These are just a few of the images I shot for Salomon 5 Peaks Trail series last weekend at Golden Ears Park in BC. It was a great way to get the season started in BC for 5 Peaks, new kid’s events, sunshine, and the support of an enthusiastic community of trail runners. I’ve now only been to Golden Ears Park twice, once last year for the same event and again last Saturday. I would like to think that I am more of an outdoors person than I am, so I appreciate that it’s photography that gets me out to places I wouldn’t necessarily consider going just because. Golden Ears Park is gorgeous and is worth a visit.
What’s awesome is that this work doesn’t feel so much like work, especially as I have become friends with so many people involved with the event. I don’t always see everyone on course, but I often hear people yell “Rob!” as they approach me on the trail hoping to get caught in a frame by my camera and a quick hand. We are getting to know one another and I look forward to spending time each weekend in this community even though I am not a runner myself. The impact of social media on events and photography can not be over stated, but for most of us this is a self evident abstraction, but for me, it is a way to generate interest and buzz for my photos. Social media is an instant feedback machine, and I know pretty quickly whether I’ve done well or I botched it, especially with clients who use content driven social media to engage with their communities. Likes, Retweets, views and visits have taken on a cruel meaning in my life and the lives of other photographers producing work destined for the web.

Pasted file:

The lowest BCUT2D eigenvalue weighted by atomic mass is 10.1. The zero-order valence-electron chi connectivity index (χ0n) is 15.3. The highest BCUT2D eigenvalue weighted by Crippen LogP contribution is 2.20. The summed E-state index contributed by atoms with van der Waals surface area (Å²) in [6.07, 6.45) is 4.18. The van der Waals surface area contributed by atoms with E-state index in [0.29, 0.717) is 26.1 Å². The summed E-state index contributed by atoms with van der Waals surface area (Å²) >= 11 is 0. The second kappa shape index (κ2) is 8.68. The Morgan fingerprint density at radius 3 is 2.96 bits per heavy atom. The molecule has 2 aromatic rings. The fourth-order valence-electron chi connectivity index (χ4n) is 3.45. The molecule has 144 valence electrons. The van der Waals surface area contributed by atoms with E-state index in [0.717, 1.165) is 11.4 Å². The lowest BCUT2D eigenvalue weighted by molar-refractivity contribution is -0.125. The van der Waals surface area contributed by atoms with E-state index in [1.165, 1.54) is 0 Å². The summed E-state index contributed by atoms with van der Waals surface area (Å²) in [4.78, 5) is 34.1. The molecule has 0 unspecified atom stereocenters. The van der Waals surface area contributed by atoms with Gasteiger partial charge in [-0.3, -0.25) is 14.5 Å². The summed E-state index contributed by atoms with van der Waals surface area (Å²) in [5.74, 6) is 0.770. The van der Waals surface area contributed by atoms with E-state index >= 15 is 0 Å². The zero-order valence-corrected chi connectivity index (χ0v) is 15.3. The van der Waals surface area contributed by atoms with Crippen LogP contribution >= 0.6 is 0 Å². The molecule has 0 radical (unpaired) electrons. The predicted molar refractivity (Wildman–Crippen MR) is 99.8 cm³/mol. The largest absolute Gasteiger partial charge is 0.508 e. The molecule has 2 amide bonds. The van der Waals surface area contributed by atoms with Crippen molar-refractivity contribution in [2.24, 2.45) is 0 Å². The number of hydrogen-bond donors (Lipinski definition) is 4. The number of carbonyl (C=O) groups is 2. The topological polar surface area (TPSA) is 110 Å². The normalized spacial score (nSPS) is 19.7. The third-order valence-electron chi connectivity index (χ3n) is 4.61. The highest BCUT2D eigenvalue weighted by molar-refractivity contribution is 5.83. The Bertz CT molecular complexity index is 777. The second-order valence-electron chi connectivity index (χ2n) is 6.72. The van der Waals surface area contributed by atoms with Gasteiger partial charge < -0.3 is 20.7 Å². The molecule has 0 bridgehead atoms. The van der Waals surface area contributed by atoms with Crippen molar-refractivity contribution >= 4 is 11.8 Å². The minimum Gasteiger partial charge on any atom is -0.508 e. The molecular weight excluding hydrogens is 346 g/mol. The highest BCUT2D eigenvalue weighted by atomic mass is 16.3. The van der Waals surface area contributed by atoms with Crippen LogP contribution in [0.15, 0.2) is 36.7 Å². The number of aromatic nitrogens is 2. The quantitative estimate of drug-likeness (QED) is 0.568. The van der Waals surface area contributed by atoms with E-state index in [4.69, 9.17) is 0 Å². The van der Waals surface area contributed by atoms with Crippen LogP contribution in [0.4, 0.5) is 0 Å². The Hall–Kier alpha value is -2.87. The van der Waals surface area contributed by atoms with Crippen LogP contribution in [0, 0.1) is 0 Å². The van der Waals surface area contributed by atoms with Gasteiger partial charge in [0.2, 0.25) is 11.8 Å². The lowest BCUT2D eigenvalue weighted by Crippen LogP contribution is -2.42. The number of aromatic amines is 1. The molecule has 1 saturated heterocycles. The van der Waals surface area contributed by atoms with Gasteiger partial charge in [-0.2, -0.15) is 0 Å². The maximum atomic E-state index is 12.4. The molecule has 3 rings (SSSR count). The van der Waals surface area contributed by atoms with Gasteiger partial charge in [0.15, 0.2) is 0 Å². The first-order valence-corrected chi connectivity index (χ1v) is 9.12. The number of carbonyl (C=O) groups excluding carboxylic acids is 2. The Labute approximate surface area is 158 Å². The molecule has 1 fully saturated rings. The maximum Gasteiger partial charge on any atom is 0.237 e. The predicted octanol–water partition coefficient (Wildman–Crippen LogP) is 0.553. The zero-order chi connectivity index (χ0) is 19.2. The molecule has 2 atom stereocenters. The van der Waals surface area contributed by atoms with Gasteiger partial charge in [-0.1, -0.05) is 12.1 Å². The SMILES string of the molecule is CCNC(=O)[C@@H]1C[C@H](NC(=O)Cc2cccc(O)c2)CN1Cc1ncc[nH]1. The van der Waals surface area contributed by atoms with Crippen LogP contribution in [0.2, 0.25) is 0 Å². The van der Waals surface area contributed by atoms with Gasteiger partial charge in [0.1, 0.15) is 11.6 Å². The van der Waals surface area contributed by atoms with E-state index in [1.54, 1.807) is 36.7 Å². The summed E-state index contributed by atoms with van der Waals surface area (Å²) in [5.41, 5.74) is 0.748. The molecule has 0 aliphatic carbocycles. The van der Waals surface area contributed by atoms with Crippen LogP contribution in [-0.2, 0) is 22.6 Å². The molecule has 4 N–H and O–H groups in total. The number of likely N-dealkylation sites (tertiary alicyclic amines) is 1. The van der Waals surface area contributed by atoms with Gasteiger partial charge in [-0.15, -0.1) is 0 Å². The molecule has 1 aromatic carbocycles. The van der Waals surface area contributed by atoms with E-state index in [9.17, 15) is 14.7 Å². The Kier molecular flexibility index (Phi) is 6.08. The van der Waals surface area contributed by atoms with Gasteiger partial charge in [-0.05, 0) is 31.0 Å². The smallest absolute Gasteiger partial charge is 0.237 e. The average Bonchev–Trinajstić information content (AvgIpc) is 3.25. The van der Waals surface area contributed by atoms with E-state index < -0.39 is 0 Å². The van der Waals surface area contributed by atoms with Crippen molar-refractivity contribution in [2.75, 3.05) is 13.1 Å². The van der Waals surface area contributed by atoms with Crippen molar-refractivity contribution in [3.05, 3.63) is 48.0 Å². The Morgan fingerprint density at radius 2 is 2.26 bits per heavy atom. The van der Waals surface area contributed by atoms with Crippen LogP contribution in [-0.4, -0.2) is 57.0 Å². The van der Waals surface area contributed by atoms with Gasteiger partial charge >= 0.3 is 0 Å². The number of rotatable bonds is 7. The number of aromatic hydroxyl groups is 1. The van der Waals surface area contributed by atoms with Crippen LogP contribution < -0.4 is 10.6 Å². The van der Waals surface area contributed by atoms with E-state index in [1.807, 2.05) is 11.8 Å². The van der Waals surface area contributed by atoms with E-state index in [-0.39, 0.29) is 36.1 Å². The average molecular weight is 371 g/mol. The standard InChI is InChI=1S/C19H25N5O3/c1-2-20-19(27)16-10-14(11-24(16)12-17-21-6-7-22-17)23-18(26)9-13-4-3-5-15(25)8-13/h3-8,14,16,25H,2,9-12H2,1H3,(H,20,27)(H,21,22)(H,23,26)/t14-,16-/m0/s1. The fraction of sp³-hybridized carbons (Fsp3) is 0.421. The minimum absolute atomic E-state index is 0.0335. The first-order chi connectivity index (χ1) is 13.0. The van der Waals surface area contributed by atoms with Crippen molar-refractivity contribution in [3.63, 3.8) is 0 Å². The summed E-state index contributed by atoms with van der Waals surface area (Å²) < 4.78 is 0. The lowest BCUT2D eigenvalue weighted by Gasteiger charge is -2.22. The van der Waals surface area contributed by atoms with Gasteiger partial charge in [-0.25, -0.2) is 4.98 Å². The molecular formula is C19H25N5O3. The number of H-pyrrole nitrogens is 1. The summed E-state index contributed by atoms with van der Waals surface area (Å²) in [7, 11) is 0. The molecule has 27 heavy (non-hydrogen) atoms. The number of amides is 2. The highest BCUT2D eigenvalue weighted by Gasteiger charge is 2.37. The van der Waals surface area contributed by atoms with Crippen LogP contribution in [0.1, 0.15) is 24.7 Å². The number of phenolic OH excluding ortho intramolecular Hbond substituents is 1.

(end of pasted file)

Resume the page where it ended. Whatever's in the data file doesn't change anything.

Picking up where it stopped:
I’m getting ready for another weekend event and look forward to getting back into the trees. I look forward to seeing some of the same faces this Saturday that I saw last Saturday and I look forward to another opportunity to photograph people engaged in something they love.
Check out what a couple of friends have said in their race reports:
You can see the complete set at the 5 Peaks Flickr page here: 5 Peaks Photos